Begich says he will withdraw if Dahlstrom places ahead of him in the initial qualifying election on Aug. 20. Dahlstrom has yet to make a similar promise.

In the latest available published poll, though dated, from Data for Progress (Feb. 23-3/2; 1,120 likely AK-AL voters; online), Begich had a large 41-12 percent lead over Dahlstrom. In a head to head pairing against Rep. Peltola, the congresswoman and Begich tied at 50-50 percent. Once again, the Alaska at-large campaign is a race to watch.

AZ-6: Rep. Ciscomani Holds Comfortable Lead — An internal Public Opinion Strategies poll (May 28-30; 300 likely AZ-6 general election voters; live interview) for the Juan Ciscomani re-election campaign finds the freshman Arizona congressman holding a 50-39 percent advantage over former state senator and 2022 Democratic congressional nominee Kirsten Engel as the two prepare for a rematch from the campaign of two years ago.

The 6th District, which sits in Arizona’s southeastern corner, is politically marginal in nature but made more Republican in the 2021 redistricting plan. In the previous election, Ciscomani defeated Engel, 50.7 – 49.2 percent, a margin of 5,232 votes. The same survey finds former President Donald Trump leading President Joe Biden, but with a smaller margin than Rep. Ciscomani’s advantage, 49-45 percent. In 2020, Biden carried this region with the slightest 49.3 – 49.2 percent edge.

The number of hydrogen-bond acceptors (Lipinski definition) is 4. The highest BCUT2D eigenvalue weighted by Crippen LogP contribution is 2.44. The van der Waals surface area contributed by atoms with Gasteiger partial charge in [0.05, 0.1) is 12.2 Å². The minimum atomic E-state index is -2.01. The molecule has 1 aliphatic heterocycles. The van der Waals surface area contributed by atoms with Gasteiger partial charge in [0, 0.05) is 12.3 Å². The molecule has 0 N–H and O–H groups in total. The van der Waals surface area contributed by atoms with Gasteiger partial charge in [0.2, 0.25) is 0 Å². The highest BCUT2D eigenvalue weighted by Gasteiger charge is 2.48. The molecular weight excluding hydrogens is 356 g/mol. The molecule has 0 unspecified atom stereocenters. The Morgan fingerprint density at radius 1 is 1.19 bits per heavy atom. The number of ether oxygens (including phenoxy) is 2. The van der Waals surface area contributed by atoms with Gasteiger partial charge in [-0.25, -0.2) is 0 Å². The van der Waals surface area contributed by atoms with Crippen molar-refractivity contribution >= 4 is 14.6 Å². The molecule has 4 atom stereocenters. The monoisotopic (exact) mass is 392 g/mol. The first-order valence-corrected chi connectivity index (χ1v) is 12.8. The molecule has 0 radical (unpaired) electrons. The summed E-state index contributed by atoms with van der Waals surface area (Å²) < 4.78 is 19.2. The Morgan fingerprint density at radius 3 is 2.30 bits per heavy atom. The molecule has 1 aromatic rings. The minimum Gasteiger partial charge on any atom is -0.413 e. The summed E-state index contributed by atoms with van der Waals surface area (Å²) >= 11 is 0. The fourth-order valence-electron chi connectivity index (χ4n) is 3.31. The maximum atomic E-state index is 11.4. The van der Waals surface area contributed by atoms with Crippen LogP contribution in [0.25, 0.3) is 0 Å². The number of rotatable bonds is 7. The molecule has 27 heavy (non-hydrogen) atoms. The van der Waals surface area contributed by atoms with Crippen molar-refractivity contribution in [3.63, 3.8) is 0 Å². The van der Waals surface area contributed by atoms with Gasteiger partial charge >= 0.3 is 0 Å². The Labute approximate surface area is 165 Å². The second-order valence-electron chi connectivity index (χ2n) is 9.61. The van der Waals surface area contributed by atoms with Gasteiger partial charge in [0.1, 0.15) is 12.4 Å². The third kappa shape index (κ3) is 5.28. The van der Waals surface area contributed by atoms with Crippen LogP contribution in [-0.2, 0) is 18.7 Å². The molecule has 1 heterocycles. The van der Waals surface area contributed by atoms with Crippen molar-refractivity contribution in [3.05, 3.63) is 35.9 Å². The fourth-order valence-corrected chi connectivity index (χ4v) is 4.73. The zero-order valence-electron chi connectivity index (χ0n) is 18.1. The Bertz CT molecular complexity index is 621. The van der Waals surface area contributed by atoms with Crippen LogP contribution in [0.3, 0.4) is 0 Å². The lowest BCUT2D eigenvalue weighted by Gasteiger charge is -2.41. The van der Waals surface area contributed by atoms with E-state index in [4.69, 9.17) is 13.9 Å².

IL-17: Rare Poll is Published — If there is a competitive seat in the Illinois delegation, it is the far western 17th District, anchored in the Quad Cities, which freshman Rep. Eric Sorensen (D-Moline) now represents. Republicans nominated retired circuit judge Joe McGraw back in March. The 1892 survey research organization just released their polling data (released June 19; 400 likely IL-17 voters; live interview) and the results find Rep. Sorensen holding a 44-35 percent lead over McGraw.

The 17th was highly competitive prior to the last redistricting, but the legislative Democrats who drew the plan configured the 17th in a much different manner. The district configuration now resembles the form of a letter “C” beginning in the city of Rockford, then coming west to pick up the Illinois section of the Quad Cities, meaning the cities of Rock Island and Moline, and then turns east to include Galesburg, downtown Peoria, and the territory all the way to Bloomington. The FiveThirtyEight data organization calculates a D+4 rating for the post-redistricting 17th, but that number should realistically increase because of a new Democratic incumbent seeking re-election.